The “Foreign Lens” is a column meant to represent international films and directors with distinct voices, showcasing their part of the world.
For the first entry into this column, I wanted to explore the concept of identity. In relation to foreign cinema, I saw the best vessel for this theme to be the 1991 Polish film The Double Life of Veronique, directed by Krzysztof Kieślowski. The film is synonymous with both beautiful imagery and complex storytelling through close-ups, tilted camera angles, and simplistic emotional responses.
The plot centers on Weronika (Irene Jacob), a superb singer who performs at an outdoor concert with her school. Following her performance, she meets up with her boyfriend Antek (Jerzy Gudejko) and, after a passionate evening, tells him she feels she isn’t alone in the world. This leads her to go to visit her aunt (Halina Gryglaszewska) in Krakow and watch a friend play in an orchestra. The director notices Weronika singing along with the music and auditions her to perform in a concert later that week.
While on a walk after the audition, she notices a rally taking place, and her sheet music flies out of her hand, leading to her to see someone taking photos of the protest who looks exactly like her. She thinks it’s strange but continues practicing. That night, while singing the climax of the composition, Weronika dies of a heart attack. This causes French student Veronique to feel sadness in France after spending time with a former love. She sets out to discover why she’s missing a piece of herself and learns that information during a childhood story told through a marionette production.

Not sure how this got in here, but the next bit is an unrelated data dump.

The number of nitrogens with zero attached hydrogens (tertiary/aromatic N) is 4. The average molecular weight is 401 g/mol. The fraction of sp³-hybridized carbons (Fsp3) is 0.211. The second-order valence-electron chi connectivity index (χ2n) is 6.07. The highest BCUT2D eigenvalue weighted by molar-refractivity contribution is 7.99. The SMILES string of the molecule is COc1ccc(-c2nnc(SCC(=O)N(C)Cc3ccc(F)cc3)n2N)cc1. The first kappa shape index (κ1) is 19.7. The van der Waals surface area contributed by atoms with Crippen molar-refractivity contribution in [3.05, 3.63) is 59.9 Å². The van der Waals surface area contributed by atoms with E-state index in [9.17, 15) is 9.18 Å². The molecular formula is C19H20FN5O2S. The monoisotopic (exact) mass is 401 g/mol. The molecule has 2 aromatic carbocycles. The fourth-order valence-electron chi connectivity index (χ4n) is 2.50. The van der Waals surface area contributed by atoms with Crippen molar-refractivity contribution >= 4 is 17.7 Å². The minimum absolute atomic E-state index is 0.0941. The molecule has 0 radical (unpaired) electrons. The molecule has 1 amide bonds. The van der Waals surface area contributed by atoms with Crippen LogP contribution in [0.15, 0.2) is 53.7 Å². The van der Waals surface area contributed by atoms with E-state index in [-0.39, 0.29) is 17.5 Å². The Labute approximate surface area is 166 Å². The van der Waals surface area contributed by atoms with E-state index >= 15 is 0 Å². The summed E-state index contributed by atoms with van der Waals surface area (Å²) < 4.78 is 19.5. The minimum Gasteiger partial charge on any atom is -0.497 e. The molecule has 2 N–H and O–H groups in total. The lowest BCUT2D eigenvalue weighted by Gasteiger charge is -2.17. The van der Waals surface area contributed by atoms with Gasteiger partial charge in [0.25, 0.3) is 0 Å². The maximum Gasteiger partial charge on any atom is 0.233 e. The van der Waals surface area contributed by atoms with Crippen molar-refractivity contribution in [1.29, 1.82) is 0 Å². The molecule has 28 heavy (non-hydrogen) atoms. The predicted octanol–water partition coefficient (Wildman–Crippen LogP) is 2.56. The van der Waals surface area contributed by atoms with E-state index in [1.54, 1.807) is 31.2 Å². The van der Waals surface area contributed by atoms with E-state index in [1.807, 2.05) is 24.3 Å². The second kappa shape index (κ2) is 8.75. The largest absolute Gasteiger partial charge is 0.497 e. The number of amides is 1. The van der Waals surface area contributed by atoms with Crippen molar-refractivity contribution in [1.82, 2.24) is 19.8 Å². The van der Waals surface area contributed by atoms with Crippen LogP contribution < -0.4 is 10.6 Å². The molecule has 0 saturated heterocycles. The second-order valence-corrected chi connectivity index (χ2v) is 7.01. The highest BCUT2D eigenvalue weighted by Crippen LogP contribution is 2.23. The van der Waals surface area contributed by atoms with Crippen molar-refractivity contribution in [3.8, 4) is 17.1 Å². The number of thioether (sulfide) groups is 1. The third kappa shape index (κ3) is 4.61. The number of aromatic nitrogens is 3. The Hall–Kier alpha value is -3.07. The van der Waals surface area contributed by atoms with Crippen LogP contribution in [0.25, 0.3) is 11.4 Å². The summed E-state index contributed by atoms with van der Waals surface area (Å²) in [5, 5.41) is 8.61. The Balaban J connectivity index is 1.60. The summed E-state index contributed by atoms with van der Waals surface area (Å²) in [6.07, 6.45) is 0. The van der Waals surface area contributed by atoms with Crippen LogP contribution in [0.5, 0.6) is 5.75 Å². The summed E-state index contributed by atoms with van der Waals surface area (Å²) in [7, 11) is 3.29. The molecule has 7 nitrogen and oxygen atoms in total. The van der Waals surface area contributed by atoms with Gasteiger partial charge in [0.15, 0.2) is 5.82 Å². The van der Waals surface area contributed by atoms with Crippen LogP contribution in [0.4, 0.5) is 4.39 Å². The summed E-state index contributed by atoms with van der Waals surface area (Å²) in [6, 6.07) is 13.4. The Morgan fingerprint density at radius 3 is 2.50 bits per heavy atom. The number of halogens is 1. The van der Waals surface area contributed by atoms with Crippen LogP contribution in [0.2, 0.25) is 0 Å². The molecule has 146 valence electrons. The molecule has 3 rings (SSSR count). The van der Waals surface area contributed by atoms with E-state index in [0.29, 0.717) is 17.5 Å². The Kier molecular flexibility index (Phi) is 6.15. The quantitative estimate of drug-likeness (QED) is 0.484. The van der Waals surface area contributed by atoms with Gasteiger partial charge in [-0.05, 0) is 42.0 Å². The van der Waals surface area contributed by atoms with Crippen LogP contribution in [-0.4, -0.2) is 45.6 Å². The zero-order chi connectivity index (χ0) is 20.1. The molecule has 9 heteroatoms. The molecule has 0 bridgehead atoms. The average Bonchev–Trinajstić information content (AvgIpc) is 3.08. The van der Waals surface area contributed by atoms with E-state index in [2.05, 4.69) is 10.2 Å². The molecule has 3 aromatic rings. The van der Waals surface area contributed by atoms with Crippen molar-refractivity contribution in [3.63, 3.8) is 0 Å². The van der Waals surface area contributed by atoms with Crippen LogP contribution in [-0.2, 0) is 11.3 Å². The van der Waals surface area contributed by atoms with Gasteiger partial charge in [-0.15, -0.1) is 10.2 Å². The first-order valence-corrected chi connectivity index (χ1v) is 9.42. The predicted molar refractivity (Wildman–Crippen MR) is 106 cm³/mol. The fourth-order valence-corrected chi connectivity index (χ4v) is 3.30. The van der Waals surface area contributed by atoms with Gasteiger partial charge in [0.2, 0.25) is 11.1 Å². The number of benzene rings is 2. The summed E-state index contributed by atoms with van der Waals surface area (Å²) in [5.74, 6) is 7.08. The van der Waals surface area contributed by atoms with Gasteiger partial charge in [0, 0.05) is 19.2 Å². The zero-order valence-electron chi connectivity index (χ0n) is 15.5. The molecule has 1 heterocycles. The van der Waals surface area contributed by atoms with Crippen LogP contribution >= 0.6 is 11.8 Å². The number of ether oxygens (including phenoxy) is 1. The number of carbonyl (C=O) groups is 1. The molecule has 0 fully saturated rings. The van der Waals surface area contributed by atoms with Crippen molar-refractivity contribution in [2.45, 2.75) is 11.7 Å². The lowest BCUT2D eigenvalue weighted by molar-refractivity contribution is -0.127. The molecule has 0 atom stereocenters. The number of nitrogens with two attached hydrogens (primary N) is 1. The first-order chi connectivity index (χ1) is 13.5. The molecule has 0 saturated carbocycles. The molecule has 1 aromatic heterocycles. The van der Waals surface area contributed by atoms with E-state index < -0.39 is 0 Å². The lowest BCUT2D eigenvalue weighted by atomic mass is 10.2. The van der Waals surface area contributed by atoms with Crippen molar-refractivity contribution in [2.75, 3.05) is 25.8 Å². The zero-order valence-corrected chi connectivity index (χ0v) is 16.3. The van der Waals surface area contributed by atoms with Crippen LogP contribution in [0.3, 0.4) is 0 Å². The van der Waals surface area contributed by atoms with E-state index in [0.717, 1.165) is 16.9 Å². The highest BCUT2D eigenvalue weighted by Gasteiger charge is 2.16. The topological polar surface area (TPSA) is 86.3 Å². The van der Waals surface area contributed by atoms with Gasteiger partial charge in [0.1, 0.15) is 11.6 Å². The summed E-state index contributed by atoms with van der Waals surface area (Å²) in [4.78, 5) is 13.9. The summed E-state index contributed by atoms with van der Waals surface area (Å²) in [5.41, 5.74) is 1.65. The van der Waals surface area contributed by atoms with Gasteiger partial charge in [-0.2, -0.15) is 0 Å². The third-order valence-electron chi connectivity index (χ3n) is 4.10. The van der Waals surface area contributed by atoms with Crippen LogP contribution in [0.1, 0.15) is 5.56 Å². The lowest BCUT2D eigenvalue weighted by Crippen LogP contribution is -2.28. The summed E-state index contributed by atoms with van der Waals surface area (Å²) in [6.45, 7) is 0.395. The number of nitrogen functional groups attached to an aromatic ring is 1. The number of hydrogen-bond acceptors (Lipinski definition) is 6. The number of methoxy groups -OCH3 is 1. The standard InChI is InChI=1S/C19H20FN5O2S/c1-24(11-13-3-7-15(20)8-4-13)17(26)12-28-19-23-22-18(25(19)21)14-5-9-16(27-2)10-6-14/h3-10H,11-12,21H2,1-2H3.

The Double Life of Veronique was my introduction to foreign cinema. As an American viewer, apart from the Academy Awards, I had no prolonged exposure to films that were slower paced, let alone in another language. Krzysztof Kieślowski’s vision of how identity can shape two different individuals from different European countries was novel to me.
During my first of many viewings, I was in love with Irène Jacob as Weronika. She’s lively, vibrant, and had a passion for life. Veronique is quite the opposite. She’s introspective and curious but reserved. I hated her. It’s a testament to Jacob’s skill that my emotional reaction was so vast and immense. She weaved in and out of happiness and melancholy like a ballet dancer changing movement. Those acting acrobatics are what made each character so fascinating and gives the film its heart.
Sławomir Idziak’s cinematography and use of color took me to places I didn’t know a movie could. His work is especially notable when looking at the close up of the rubber ball Weronika plays with on the train. Another example is his use of light in the opening scene at Christmas time. The work created by Idziak demonstrates why he was a continuous choice by Kieślowski. Likewise, the orchestral score by Zbigniew Preisner brings together the whole mood of the film, especially the opening sequences when Jacob’s character is singing. It’s cinematic magic and provides Weronika and the film a sense of presence before it has even earned it.
The film isn’t perfect. The story has pacing issues, especially once Veronique is introduced. The fact that the film moves from joy to sorrow so quickly practically gave me whiplash. Veronique’s investigation into her identity turned the whole movie into a murder mystery audiences already solved, but watching her question life as a whole and ask questions about her past helps keep the journey engaging.
The Double Life of Veronique is a fantastic exercise in exploring identity and the unique choices we make. While the film isn’t for everyone, I think those with patience and a curious mind will really find it rewarding.
The Double Life of Veronique is currently available to stream on The Criterion Channel.